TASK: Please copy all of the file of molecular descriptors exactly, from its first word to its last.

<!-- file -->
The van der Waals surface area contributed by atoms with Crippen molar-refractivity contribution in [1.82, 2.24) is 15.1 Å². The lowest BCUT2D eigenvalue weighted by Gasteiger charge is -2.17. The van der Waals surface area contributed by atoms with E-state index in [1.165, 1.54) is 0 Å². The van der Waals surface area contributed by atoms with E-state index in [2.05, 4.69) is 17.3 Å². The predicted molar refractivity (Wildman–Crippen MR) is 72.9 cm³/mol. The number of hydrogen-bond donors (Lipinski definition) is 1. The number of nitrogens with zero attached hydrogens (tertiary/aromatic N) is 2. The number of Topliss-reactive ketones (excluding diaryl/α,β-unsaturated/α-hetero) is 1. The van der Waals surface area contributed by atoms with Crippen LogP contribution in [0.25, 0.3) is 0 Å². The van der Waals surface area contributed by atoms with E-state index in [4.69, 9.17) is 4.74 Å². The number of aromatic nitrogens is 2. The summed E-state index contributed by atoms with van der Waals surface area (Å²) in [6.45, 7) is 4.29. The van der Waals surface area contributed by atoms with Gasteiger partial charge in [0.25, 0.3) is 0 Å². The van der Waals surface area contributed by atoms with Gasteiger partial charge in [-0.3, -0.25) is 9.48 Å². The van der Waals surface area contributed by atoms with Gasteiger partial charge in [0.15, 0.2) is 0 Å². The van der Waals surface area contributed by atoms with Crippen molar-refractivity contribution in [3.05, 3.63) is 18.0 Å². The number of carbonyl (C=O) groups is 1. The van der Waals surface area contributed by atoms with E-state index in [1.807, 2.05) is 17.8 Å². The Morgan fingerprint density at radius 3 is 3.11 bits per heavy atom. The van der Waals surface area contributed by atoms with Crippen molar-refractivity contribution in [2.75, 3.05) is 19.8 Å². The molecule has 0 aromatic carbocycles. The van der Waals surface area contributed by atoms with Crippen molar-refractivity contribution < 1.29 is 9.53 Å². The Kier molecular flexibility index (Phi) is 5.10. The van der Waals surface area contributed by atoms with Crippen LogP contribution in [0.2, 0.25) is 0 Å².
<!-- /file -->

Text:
The van der Waals surface area contributed by atoms with Crippen molar-refractivity contribution in [1.82, 2.24) is 15.1 Å². The lowest BCUT2D eigenvalue weighted by Gasteiger charge is -2.17. The van der Waals surface area contributed by atoms with E-state index in [1.165, 1.54) is 0 Å². The van der Waals surface area contributed by atoms with E-state index in [2.05, 4.69) is 17.3 Å². The predicted molar refractivity (Wildman–Crippen MR) is 72.9 cm³/mol. The number of hydrogen-bond donors (Lipinski definition) is 1. The number of nitrogens with zero attached hydrogens (tertiary/aromatic N) is 2. The number of Topliss-reactive ketones (excluding diaryl/α,β-unsaturated/α-hetero) is 1. The van der Waals surface area contributed by atoms with Crippen LogP contribution in [0.25, 0.3) is 0 Å². The van der Waals surface area contributed by atoms with E-state index in [4.69, 9.17) is 4.74 Å². The number of aromatic nitrogens is 2. The summed E-state index contributed by atoms with van der Waals surface area (Å²) in [6.45, 7) is 4.29. The van der Waals surface area contributed by atoms with Gasteiger partial charge in [0.25, 0.3) is 0 Å². The van der Waals surface area contributed by atoms with Gasteiger partial charge in [-0.3, -0.25) is 9.48 Å². The van der Waals surface area contributed by atoms with Gasteiger partial charge in [0.15, 0.2) is 0 Å². The van der Waals surface area contributed by atoms with Crippen molar-refractivity contribution in [3.05, 3.63) is 18.0 Å². The number of carbonyl (C=O) groups is 1. The van der Waals surface area contributed by atoms with E-state index in [1.807, 2.05) is 17.8 Å². The Morgan fingerprint density at radius 3 is 3.11 bits per heavy atom. The van der Waals surface area contributed by atoms with Crippen molar-refractivity contribution in [2.75, 3.05) is 19.8 Å². The molecule has 0 aromatic carbocycles. The van der Waals surface area contributed by atoms with Crippen molar-refractivity contribution < 1.29 is 9.53 Å². The Kier molecular flexibility index (Phi) is 5.10. The van der Waals surface area contributed by atoms with Crippen LogP contribution in [0.2, 0.25) is 0 Å².